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High School Failure Rate Called 'Frightening'

he failure of the public education system devised by U.S. elites has reached catastrophic proportions, despite the spending of billions and billions of taxpayer dollars by the U.S. Department of Education over many decades. A new study reveals that one-third of all American high school seniors in 2006 were unable to achieve a diploma, revealing a failure rate described by one researcher as "frightening."

The research shows that in 14 of the country's largest urban school districts, a majority of students fail to graduate, according to the Editorial Projects in Education Research Center. The research was funded by a grant from the Bill and Melinda Gates Foundation.

The school districts where most students fail to graduate from high school include Detroit, Los Angeles, New York City, Milwaukee, Miami, Memphis, Denver, Cleveland, Houston, Dallas, and Baltimore. More than 60 percent of students fail in three districts, Detroit, Baltimore, and New York.

In dozens of other urban areas, the graduation rates are not much better. Nashville's graduation rate is only 50 percent. In Albuquerque and Chicago, the rate is just 52 percent. The rate is only 55 percent or less in Philadelphia, Austin, and New Orleans.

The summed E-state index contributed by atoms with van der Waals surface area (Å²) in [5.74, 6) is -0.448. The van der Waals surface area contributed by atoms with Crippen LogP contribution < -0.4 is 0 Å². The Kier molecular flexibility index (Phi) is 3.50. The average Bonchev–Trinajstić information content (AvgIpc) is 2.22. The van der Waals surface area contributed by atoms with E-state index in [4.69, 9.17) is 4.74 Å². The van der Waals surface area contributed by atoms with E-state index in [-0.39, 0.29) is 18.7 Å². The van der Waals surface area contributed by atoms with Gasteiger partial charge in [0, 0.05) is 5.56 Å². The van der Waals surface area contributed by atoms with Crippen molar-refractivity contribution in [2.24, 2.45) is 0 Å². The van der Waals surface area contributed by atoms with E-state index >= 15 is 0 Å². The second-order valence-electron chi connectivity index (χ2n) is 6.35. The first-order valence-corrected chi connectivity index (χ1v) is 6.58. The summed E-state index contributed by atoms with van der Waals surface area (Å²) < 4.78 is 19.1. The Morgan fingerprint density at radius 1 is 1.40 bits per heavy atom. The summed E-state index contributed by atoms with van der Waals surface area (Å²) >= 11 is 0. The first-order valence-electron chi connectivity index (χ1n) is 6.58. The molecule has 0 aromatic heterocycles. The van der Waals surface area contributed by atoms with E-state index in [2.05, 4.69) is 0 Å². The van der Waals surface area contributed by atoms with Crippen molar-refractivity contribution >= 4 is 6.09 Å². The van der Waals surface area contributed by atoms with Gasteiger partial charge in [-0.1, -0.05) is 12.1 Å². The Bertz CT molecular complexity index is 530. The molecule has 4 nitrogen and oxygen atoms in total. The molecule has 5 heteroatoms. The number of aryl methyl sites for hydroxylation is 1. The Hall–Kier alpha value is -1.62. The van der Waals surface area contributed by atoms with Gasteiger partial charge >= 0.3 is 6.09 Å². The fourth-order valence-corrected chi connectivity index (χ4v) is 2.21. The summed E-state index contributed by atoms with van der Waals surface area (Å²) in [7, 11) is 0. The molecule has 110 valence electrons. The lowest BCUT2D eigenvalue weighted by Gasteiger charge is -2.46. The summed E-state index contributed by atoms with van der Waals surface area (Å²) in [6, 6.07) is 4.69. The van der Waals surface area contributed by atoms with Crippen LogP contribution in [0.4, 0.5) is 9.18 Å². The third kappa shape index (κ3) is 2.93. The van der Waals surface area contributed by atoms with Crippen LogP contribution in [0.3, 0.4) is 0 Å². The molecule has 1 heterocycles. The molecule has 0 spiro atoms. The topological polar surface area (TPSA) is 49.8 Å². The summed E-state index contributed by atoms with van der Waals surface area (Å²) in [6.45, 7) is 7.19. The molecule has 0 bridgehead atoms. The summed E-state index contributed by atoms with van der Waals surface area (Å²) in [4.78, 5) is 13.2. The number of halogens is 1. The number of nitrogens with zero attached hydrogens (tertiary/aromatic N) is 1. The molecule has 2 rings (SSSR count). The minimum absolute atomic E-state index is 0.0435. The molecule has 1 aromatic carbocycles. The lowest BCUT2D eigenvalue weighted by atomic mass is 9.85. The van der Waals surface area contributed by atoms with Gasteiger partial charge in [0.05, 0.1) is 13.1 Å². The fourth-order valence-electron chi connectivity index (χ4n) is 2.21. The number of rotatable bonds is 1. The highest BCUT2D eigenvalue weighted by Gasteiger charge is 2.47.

"The findings present a bleak picture," reported Greg Toppo of USA Today.

Christopher Swanson, director of the EDE Research Center that published the findings, agrees.

"Our research paints a much starker picture of the challenges we face in high school graduation. When 30 percent of our ninth-graders [ultimately] fail to finish high school with a diploma, we are dealing with a crisis that has frightening implications for our future," he said.

The research is regarded by many in the field as eye-opening.

"It's going to help people understand that we can't deny or ignore this crisis anymore," said Ross Weiner of the Education Trust, an education reform advocacy group.

Presidents - whether Democrat or Republican - at least since Richard Nixon have all pledged to improve education. This year, the budget of the federal Department of Education, which was created more than 30 years ago under President Jimmy Carter, is $89 billion.

Researchers at Harvard University report that passage of President George W. Bush's No Child Left Behind Act aimed at improving education has so far had no beneficial effect on student academic performance.